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People v. Stack

OPINION FILED MAY 12, 1986.

THE PEOPLE OF THE STATE OF ILLINOIS, APPELLANT,

v.

RICHARD STACK, APPELLEE.



Appeal from the Appellate Court for the First District; heard in that court on appeal from the Circuit Court of Cook County, the Hon. James M. Bailey, Judge, presiding. JUSTICE SIMON DELIVERED THE OPINION OF THE COURT:

Is a defendant entitled to a new trial because the State responded to his insanity defense by introducing evidence, over objection, that the defendant exercised his right against self-incrimination after being given the Miranda warnings?

Sometime during the afternoon of May 11, 1980, Richard Stack killed his wife and infant son. Defendant admitted the killings but claimed he was insane at the time. A jury in the circuit court of Cook County rejected that defense and found Stack guilty on both counts of murder; he was sentenced to concurrent life terms for each offense. On appeal, defendant's convictions were reversed (128 Ill. App.3d 611), and we granted the State's petition for leave to appeal in accordance with Supreme Court Rule 315 (94 Ill.2d R. 315).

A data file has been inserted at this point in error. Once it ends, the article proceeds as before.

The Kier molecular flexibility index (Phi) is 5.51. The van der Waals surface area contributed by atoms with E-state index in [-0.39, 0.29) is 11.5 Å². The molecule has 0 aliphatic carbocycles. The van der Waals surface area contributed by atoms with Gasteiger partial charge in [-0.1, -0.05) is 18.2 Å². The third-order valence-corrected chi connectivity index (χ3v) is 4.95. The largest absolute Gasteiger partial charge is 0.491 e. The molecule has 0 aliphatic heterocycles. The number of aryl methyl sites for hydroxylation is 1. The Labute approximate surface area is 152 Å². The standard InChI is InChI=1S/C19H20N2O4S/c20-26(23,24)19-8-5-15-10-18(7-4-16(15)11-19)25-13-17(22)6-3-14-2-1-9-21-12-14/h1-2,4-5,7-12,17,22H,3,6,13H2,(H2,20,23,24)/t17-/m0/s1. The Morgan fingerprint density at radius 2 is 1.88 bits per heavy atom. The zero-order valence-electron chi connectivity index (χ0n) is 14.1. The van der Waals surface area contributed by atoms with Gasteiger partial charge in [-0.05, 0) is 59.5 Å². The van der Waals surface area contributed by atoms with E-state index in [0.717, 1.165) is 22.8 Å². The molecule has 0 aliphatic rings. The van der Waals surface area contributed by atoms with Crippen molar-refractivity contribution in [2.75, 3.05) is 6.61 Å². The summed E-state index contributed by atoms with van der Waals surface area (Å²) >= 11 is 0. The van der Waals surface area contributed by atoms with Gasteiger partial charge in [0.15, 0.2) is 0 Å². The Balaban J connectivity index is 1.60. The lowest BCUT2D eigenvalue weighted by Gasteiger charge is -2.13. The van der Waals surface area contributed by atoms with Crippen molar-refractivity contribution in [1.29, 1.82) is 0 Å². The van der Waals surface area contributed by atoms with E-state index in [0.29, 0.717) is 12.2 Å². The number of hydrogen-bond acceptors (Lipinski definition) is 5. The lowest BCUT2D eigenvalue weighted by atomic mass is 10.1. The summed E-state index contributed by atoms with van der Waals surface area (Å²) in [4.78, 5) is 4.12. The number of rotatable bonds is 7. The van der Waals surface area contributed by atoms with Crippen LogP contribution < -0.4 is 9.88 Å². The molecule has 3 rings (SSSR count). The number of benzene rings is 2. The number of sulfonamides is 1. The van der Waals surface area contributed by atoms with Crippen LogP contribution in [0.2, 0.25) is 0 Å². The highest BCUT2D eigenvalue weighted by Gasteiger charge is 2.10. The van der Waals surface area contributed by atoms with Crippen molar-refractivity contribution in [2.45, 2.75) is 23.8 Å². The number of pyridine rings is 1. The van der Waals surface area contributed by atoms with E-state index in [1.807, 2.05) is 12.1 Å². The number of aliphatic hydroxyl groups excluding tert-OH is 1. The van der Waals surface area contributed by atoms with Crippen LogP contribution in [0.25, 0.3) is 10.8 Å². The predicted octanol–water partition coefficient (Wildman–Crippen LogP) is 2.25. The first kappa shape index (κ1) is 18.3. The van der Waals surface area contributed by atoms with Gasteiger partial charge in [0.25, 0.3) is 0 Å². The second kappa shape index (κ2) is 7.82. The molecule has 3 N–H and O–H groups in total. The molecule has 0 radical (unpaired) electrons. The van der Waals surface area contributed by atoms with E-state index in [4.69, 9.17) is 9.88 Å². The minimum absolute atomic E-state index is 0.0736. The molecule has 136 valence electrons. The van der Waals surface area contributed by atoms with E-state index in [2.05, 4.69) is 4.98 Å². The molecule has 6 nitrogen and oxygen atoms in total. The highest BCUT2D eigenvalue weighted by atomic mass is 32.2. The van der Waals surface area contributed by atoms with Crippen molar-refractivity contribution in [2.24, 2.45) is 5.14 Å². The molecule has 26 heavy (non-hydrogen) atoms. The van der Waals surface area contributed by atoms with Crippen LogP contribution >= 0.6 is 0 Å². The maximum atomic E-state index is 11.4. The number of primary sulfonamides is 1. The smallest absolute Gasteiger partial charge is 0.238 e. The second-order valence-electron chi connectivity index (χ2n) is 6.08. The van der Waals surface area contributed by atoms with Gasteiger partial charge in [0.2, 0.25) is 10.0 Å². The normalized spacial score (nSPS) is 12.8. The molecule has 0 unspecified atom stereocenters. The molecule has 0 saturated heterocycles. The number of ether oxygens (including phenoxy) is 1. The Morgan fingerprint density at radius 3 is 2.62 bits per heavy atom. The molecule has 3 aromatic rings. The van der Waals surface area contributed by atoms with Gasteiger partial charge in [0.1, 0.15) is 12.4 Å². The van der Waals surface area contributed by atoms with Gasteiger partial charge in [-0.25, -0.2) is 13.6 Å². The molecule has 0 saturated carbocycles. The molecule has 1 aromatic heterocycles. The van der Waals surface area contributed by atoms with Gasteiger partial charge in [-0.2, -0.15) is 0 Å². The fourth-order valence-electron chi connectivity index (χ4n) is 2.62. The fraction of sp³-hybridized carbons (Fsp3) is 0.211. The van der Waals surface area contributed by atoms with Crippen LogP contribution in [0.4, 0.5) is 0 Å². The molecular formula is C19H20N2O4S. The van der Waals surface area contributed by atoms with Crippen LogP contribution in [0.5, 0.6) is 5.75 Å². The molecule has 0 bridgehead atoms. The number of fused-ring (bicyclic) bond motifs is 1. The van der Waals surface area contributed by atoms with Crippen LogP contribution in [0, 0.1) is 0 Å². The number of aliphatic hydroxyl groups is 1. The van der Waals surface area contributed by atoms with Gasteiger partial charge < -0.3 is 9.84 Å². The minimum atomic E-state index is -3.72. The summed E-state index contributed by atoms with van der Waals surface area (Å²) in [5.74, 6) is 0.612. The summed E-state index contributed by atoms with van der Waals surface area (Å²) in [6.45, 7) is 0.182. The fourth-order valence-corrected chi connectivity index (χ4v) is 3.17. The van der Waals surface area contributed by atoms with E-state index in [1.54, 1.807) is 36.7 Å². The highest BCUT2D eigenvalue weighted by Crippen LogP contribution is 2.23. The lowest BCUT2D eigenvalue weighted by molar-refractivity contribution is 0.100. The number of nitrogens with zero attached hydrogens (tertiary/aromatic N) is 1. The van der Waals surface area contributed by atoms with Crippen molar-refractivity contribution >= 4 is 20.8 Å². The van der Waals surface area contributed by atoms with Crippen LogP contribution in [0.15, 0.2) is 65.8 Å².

The State contends that the appellate court erred in finding that prosecutors denied the defendant a fair trial by commenting on his exercise of the right to remain silent. After the defendant was arrested, he was taken to a hospital by the arresting officers for treatment of injuries sustained during the homicides. Defendant introduced evidence at trial that he made bizarre, disconnected statements to doctors and hospital personnel. In response, the State elicited the following testimony regarding defendant's conversation with an assistant State's Attorney.

"Q. [Assistant State's Attorney] Now, you said that Mr. Stack couldn't perceive reality on that day. Does it indicate in this document, doctor, that Mr. Bredeman, the state's attorney, went to the hospital and informed Stack of his right, pursuant to Mirando [sic], to each one he asked him if he understood and he replied he did. When he finished informing him of his rights, Richard Stack asked what would happen if he chose to remain silent. `I told him I wouldn't ask him any questions,' And [sic] said that is what he wanted.

MR. KULL [defense attorney]: Objection.

MR. KULL: Well, Judge, can I have a sidebar?

THE COURT: No, overruled.

MR. KULL: I make a motion for a mistrial.

THE COURT: Denied. Come on, let's go."

And later:

"Q. [Assistant State's Attorney] What did Mr. Stack say to Mr. Bredeman, tell the ladies and gentlemen of the jury?

A. [Detective Foley] Mr. Stack asked Mr. Bredeman what would happen if he chose not to say anything to Mr. Bredeman, to which Mr. Bredeman said I won't ask you any questions. Mr. Stack then said that's ...


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